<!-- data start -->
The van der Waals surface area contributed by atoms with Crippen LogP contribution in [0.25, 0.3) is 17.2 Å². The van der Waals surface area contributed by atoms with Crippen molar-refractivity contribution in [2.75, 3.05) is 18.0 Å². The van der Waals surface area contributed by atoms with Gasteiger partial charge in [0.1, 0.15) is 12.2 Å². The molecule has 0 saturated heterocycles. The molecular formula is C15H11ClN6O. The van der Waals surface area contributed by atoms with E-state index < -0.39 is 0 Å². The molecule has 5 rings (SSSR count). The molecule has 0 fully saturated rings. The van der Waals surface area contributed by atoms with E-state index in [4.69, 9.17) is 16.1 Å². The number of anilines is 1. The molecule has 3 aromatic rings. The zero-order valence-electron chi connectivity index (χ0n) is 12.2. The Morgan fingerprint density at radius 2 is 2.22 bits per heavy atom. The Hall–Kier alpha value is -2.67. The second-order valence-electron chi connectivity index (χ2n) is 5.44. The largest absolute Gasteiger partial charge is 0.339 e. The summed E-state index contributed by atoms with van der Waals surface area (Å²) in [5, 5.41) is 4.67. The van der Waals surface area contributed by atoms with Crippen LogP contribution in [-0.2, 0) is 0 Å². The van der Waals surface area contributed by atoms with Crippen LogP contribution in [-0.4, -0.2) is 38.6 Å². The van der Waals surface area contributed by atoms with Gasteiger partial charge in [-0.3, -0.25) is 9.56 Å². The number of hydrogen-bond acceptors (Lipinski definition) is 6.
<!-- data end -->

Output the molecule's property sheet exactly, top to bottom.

The van der Waals surface area contributed by atoms with Crippen LogP contribution in [0.25, 0.3) is 17.2 Å². The van der Waals surface area contributed by atoms with Crippen molar-refractivity contribution in [2.75, 3.05) is 18.0 Å². The van der Waals surface area contributed by atoms with Gasteiger partial charge in [0.1, 0.15) is 12.2 Å². The molecule has 0 saturated heterocycles. The molecular formula is C15H11ClN6O. The van der Waals surface area contributed by atoms with E-state index < -0.39 is 0 Å². The molecule has 5 rings (SSSR count). The molecule has 0 fully saturated rings. The van der Waals surface area contributed by atoms with E-state index in [4.69, 9.17) is 16.1 Å². The number of anilines is 1. The molecule has 3 aromatic rings. The zero-order valence-electron chi connectivity index (χ0n) is 12.2. The Morgan fingerprint density at radius 2 is 2.22 bits per heavy atom. The Hall–Kier alpha value is -2.67. The second-order valence-electron chi connectivity index (χ2n) is 5.44. The largest absolute Gasteiger partial charge is 0.339 e. The summed E-state index contributed by atoms with van der Waals surface area (Å²) in [5, 5.41) is 4.67. The van der Waals surface area contributed by atoms with Crippen LogP contribution in [-0.2, 0) is 0 Å². The van der Waals surface area contributed by atoms with Crippen LogP contribution in [-0.4, -0.2) is 38.6 Å². The van der Waals surface area contributed by atoms with Gasteiger partial charge in [-0.3, -0.25) is 9.56 Å². The number of hydrogen-bond acceptors (Lipinski definition) is 6.